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Military sector produces 5.5% of global total greenhouse gases

December 7, 2023 at 11:24 am

People walk past a COP28 sign at the Expo City during the United Nations climate summit in Dubai on December 5, 2023 [KARIM SAHIB/AFP via Getty Images]

The world’s military is estimated to produce at least 5.5 per cent of total greenhouse gas emissions, double that of the worldwide civil aviation sector, yet no country is required to provide data on their military emissions, Transnational Institute (TNI) has said.

In a report, the research centre said four of the world’s five biggest polluters are also among the five biggest military spenders, with current military spending damaging the ability to tackle climate change.

A five per cent shift in global military spending would meet the 2009 climate finance target, the research found, naming four of the five biggest polluters as the US, Russia, China, and the EU27.

Military spending has grown by 25.9 per cent in the past decade, TNI said in a press release. “This reflects a shift in priorities towards militarisation and escalating international rivalries, harming our ability to prioritise and challenge climate change across borders.”

“The climate has tragically become the latest victim in the crossfire of war. We have a closing window of time to address the climate crisis, but the world’s political leaders are more focused on arming themselves to the teeth than prioritising climate action,” Senior Researcher on Climate and Militarism at TNI, Nick Buxton, said.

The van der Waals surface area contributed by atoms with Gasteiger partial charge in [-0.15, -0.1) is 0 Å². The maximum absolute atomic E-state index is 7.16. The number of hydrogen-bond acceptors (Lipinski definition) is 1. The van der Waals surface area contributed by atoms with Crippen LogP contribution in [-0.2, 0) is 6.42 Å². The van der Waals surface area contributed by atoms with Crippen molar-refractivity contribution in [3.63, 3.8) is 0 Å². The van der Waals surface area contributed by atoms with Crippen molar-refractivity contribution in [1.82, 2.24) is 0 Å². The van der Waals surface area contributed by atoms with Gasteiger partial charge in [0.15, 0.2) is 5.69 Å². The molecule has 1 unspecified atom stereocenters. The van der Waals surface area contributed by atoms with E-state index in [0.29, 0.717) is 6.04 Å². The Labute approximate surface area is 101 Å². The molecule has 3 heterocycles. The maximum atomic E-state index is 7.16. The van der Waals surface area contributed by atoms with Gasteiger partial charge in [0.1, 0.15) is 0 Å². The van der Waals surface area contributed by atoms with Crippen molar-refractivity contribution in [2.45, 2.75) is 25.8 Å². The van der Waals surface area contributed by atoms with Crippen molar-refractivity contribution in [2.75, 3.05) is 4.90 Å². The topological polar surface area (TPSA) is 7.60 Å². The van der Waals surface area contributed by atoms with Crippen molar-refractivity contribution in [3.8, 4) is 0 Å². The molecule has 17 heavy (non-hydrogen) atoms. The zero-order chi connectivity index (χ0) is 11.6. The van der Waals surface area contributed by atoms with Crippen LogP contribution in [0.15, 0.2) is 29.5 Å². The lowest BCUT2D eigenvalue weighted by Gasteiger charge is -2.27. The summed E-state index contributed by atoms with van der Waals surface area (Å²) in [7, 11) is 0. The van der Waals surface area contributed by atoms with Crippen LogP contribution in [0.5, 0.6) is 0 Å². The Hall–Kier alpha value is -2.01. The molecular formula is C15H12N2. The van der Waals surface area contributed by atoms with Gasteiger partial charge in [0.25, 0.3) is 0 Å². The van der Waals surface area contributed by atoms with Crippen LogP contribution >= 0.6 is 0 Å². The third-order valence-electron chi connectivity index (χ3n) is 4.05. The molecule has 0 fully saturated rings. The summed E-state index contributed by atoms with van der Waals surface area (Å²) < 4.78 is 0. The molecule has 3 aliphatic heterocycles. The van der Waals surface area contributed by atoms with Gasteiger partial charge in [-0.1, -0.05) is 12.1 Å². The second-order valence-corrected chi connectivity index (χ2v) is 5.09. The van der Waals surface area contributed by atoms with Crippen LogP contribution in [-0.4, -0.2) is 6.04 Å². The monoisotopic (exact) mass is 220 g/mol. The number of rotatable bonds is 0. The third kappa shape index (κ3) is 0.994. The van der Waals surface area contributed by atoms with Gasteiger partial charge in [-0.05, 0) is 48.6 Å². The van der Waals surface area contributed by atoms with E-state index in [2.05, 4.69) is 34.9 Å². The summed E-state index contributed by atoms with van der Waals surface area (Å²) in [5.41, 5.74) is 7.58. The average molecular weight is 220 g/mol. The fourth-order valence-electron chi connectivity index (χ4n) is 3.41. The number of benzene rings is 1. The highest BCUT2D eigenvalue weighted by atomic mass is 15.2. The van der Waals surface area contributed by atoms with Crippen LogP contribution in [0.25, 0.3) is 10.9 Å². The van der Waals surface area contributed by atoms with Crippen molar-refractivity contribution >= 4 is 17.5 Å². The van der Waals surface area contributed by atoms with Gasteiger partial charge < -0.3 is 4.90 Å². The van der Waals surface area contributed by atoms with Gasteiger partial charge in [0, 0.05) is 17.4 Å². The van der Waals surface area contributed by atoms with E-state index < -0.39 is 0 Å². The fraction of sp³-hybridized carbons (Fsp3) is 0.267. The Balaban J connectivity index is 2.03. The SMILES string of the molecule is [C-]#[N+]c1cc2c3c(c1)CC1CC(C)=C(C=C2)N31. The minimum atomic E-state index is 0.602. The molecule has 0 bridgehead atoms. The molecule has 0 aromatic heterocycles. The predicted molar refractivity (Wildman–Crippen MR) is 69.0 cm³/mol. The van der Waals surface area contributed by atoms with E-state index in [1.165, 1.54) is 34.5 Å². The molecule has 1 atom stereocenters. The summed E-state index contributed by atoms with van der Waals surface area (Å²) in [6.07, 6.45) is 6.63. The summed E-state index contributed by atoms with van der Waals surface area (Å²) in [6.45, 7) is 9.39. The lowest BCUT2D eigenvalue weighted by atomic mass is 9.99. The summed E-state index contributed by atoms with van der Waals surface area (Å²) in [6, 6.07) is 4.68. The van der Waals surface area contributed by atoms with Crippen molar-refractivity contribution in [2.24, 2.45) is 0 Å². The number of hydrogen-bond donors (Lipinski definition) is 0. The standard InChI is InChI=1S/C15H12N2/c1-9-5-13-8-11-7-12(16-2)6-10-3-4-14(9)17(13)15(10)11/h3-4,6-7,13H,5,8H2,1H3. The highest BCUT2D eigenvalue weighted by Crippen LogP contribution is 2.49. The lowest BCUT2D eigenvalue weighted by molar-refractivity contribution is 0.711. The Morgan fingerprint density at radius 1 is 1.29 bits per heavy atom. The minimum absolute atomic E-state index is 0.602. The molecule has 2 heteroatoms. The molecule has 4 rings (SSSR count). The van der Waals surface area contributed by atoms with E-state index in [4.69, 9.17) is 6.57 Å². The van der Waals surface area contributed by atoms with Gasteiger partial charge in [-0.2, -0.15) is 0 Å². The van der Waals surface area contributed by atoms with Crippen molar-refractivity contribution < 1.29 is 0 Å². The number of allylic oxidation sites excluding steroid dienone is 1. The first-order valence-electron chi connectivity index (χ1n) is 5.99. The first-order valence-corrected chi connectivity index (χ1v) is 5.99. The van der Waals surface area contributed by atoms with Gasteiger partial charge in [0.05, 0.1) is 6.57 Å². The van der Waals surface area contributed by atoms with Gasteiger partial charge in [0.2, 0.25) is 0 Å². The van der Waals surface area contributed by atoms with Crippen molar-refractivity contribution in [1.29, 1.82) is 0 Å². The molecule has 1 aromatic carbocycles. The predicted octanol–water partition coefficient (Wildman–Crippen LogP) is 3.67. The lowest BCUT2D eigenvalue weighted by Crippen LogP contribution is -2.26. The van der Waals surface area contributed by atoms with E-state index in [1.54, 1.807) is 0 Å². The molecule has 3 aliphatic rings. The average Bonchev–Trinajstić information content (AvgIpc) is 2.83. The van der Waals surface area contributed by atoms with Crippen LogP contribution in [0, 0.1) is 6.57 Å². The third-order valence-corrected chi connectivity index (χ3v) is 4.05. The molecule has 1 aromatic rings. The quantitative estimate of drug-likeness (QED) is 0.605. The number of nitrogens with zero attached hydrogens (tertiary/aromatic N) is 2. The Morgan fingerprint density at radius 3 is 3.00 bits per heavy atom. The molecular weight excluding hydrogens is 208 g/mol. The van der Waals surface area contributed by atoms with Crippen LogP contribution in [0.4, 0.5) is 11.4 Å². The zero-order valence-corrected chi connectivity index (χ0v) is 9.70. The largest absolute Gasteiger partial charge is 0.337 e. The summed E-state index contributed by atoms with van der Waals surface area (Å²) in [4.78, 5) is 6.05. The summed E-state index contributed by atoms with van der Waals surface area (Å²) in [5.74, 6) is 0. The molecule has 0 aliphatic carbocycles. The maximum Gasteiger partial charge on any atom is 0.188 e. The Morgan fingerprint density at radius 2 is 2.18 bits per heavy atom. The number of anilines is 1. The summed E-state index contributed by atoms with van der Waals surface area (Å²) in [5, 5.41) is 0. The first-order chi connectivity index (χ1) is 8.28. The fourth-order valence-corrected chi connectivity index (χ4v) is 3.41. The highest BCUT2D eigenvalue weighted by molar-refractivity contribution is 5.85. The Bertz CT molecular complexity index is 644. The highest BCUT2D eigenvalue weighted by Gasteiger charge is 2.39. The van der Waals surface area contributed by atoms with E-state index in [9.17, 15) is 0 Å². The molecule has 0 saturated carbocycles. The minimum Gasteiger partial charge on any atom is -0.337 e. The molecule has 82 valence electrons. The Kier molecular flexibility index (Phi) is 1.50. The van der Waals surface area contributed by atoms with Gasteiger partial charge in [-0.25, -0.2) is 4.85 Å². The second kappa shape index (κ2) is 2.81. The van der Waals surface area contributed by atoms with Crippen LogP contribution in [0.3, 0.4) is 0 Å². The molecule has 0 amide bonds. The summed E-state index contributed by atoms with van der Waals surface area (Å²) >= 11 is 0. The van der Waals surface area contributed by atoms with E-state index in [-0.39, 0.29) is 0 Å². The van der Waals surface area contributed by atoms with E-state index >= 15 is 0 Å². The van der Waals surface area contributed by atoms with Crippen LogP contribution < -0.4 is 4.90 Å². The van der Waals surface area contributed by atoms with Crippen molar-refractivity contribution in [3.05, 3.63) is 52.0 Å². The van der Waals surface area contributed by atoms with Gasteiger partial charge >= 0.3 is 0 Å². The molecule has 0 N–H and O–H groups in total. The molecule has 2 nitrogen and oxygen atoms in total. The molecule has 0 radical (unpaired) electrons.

The report was released as world leaders meet in the UAE to discuss the climate at COP28 in the shadow of the wars in Gaza, Ukraine, Yemen, Sudan and Myanmar. Bombing and other methods of modern warfare directly harm wildlife and biodiversity. Pollution from war contaminates bodies of water, soil and air and warfare releases greenhouse gas emissions. Also, the destruction caused by war leads to increased pressure on the environment, with vast quantities of debris being sent to landfill and new resources having to be sourced to replace housing stocks and basic infrastructure.

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